24 Frank Lloyd Wright Drive, Suite D2000
Ann Arbor, Michigan 48105
By: Marty Bodnar
Family disagreements often occur concerning funeral arrangements and the disposition of their loved one’s body or cremated remains. Until recently, if there was no surviving spouse, the decision rested on the majority of decedent’s living children.
Now, in Michigan, an individual can designate a funeral representative in a document separate from a will or power of attorney. The designation must be witnessed by two people or notarized. A properly designated funeral representative has priority over all family members, including a surviving spouse, although the surviving spouse can be designated as the funeral representative. It is also possible to name a funeral representative and one or more alternates in the same designation. Since the new law allows a separate designation form, it is advisable to make a designation because powers of attorney terminate on death and wills often contain information that individuals may not wish to share with funeral directors.
If there’s no funeral representative, the order of priority for who makes funeral decisions is set by the law like this:
(a) If the decedent was a service member at the time of their death, a person designated to direct the disposition of the service member’s remains according to a statute of the United States or regulation, policy, directive, or instruction of the Department of Defense.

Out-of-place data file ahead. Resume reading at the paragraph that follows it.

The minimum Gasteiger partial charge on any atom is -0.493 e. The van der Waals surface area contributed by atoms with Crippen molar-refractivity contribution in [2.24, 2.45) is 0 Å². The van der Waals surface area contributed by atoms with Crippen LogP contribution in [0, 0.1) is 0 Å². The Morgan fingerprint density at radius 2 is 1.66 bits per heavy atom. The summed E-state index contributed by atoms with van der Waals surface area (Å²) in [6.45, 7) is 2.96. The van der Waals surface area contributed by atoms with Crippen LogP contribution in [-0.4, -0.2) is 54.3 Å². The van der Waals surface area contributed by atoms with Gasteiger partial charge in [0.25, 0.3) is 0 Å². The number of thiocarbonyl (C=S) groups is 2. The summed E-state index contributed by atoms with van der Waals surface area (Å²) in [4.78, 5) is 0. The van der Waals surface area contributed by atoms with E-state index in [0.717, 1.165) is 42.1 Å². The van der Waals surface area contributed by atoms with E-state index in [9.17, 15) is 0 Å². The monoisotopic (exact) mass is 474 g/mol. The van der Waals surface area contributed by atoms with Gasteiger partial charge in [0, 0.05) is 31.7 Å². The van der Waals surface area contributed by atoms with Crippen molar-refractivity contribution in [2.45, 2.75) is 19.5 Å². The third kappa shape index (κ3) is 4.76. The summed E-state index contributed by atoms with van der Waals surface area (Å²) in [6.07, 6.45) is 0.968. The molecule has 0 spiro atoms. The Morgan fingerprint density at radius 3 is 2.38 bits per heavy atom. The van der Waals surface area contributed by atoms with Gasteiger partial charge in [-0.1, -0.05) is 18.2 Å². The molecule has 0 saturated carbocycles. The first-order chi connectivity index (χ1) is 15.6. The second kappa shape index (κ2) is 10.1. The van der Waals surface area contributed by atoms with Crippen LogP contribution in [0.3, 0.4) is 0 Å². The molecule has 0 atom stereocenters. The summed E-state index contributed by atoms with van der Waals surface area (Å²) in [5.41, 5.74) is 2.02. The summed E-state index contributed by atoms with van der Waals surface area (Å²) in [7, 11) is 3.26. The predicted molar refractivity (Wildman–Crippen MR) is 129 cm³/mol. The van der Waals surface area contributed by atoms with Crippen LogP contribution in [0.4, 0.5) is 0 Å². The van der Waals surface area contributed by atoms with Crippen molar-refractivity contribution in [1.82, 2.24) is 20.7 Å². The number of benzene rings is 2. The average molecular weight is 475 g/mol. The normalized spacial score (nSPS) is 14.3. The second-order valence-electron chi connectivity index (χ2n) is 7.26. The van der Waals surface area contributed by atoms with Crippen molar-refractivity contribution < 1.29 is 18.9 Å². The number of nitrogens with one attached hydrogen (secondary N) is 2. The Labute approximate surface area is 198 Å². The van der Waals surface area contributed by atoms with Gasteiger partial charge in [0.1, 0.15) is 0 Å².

(b) A funeral representative designated under subsection (2).
(c) The surviving spouse.
(d) Subject to subdivision (e), the individual or individuals 18 years of age or older in the following order of priority:
(i) The decedent’s children.
(ii) The decedent’s grandchildren.
(iii) The decedent’s parents.
(iv) The decedent’s grandparents.
(v) The decedent’s siblings.
The amended law permits an individual to name someone who makes the decision regarding his or her remains. It doesn’t mandate the funeral representative to follow the decedent’s wishes. In other words, the decedent may have expressed a wish, in writing or verbally, to be cremated and the funeral representative can still make other arrangements.
The funeral representative may wind up in an awkward position if there’s a disagreement within the family because the new law places the responsibility for payment of funeral and burial expenses on the funeral representative. If funds aren’t available from the estate or from insurance proceeds, the funeral representative may be reluctant to serve in that capacity.
Even though the new law may not be perfect, you may want to consider it! If you’re concerned about disagreements within your family at a time that can be quite stressful. Our attorneys for elder law in Ann Arbor can help you with this and other estate planning needs. Call (734) 665-4441 today for a no obligation consultation
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